Alex’s Wish help fund study to improve our knowledge of heart care in patients with DMDMay 12, 2021 9:52 am
12 May 2021
Alex’s Wish has invested £10,000 towards a study funded by Duchenne UK that aims to improve our knowledge of treating heart muscle disease in patients with Duchenne muscular dystrophy (DMD).
Almost all people with DMD will develop heart muscle disease, or cardiomyopathy, at some stage. There are drugs that are believed to slow down damage and protect the heart. However, no clear data exists for their effective use in DMD.
In 2011, a clinical trial, called The Heart Protection Study, was set up to see if starting two existing heart medications in combination (perindopril and bisoprolol) could protect against the development of heart muscle weakness in young boys with DMD. The trial included 75 patients – 5-13 years old at entry, and ended in 2018 when all patients had completed three years of follow-up.
The results did not show that there was any difference between boys on active as compared to dummy treatments in terms of reduction in the damage to heart. However, this negative outcome could have occurred for a number of reasons. Most participants were also taking steroids, which is known to delay the onset of cardiomyopathy by about two years. Also, DMD progresses at different rates, so these young patients may not yet have been affected by cardiomyopathy.
That’s why Duchenne UK is giving a grant of £68,496 to Dr John Bourke at the Newcastle Upon Tyne NHS Foundation Trust to further study the information from that trial to see if we can get clearer answers about the value of these medications.
The grant will enable Dr Bourke to follow up on the same patients who were in the original trial, and use data collected from them in the years since the trial ended in 2018. The patients continued the heart medications meaning that there are now an additional 3 years of heart reviews, collected as part of their regular check-ups. This should give us a clearer picture of the impact of these two drugs on heart function.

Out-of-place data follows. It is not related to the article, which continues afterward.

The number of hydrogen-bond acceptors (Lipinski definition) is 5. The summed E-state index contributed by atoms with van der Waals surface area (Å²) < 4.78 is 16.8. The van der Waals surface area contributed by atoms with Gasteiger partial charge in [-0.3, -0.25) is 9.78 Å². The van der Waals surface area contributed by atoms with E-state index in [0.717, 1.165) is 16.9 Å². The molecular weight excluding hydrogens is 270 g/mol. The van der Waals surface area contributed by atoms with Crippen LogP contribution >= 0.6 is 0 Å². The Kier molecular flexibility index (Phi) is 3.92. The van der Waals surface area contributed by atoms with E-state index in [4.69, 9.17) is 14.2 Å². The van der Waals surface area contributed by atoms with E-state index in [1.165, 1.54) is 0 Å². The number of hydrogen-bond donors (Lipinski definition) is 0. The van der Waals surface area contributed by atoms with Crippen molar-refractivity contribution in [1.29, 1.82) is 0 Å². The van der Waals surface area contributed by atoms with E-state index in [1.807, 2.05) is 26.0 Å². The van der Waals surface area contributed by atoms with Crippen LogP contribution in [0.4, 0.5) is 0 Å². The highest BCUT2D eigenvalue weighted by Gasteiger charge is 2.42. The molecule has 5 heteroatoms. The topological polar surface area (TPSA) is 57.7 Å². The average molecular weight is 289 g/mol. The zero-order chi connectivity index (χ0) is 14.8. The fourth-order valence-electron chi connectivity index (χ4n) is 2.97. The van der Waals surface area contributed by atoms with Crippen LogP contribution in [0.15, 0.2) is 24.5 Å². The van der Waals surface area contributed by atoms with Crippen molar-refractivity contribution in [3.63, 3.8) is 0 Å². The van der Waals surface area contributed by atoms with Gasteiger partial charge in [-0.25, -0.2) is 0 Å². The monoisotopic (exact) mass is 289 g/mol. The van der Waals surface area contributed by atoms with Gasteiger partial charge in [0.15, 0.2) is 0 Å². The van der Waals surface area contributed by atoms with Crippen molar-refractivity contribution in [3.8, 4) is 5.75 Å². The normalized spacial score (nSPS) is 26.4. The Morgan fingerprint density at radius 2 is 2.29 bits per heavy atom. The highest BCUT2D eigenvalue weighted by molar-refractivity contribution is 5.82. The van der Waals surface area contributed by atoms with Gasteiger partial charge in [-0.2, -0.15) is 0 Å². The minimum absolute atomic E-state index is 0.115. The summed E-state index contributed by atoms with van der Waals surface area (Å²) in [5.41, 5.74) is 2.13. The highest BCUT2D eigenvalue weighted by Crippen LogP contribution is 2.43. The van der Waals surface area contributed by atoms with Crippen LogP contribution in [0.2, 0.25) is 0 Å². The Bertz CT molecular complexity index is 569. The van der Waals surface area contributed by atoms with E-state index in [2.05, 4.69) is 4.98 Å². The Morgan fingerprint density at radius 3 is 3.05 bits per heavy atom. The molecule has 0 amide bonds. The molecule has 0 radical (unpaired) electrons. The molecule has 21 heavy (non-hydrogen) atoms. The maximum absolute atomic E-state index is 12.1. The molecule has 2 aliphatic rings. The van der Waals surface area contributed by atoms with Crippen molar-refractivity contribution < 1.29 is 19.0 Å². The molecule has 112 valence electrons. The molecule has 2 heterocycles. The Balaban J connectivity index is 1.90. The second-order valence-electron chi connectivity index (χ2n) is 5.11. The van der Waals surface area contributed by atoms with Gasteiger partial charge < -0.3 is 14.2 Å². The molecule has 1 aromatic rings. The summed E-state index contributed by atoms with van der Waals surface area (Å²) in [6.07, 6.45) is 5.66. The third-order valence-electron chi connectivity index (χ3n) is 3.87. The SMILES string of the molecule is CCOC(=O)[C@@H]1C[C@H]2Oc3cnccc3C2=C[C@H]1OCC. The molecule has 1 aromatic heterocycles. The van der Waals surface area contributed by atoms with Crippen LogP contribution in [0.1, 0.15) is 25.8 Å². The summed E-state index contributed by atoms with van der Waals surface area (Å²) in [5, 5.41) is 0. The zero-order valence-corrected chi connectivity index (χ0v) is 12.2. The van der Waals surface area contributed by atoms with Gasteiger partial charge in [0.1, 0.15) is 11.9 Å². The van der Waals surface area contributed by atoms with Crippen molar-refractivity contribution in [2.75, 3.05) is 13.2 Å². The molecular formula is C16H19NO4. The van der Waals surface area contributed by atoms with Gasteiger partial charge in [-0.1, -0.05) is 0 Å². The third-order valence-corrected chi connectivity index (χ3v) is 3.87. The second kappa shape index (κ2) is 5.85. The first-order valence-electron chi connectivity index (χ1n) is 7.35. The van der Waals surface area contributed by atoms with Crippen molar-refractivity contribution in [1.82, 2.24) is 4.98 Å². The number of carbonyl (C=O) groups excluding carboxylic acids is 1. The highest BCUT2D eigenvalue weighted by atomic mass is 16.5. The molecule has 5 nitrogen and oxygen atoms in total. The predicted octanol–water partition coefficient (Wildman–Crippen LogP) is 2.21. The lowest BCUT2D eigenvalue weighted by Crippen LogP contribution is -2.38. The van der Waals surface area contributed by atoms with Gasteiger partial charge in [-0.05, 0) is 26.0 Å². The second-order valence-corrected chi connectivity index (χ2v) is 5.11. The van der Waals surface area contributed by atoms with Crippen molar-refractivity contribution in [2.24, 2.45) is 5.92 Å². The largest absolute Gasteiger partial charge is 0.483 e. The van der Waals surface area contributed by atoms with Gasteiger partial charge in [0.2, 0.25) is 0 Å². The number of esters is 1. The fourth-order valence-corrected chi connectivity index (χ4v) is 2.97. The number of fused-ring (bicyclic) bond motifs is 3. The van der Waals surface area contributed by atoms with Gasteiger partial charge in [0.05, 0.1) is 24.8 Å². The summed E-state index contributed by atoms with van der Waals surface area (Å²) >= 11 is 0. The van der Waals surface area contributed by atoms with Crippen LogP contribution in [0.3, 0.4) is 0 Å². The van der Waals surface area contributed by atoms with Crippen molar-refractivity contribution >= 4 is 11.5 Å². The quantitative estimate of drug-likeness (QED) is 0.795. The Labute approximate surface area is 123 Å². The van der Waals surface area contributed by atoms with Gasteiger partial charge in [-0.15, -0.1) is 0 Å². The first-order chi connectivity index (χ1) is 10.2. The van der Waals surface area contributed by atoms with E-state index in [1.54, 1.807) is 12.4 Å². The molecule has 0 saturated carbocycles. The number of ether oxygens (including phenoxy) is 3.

The advantages of this study are that there is little inconvenience to patients and their families, with no extra hospital visits; a short study time frame of only 10 months; and all preparatory work in place. Also, if the hoped-for benefits of these two drugs is confirmed, then these medicines are readily available and could be routinely prescribed even earlier in boys with DMD.
Duchenne UK is very supportive of examining patient data to help us understand more about DMD and to identify potential treatments. We would like to thank Dr John Bourke for bringing this study to our attention and we look forward to sharing the results with you.
This Project was funded by the fabulous collaboration of the Duchenne Community under Duchenne UK – Alex’s Wish, and the following Family Funds: Jack’s Mission, Help Harry, Archie’s March, Team Dex, Jacobi’s Wish, William’s Fund, Team Oscar, Following Felix, Ralphy’s Fund, Defending William Against DMD, Love for Leon, Henry’s Hurdles, Ben vs Duchenne, Moving Muscles for Marcus.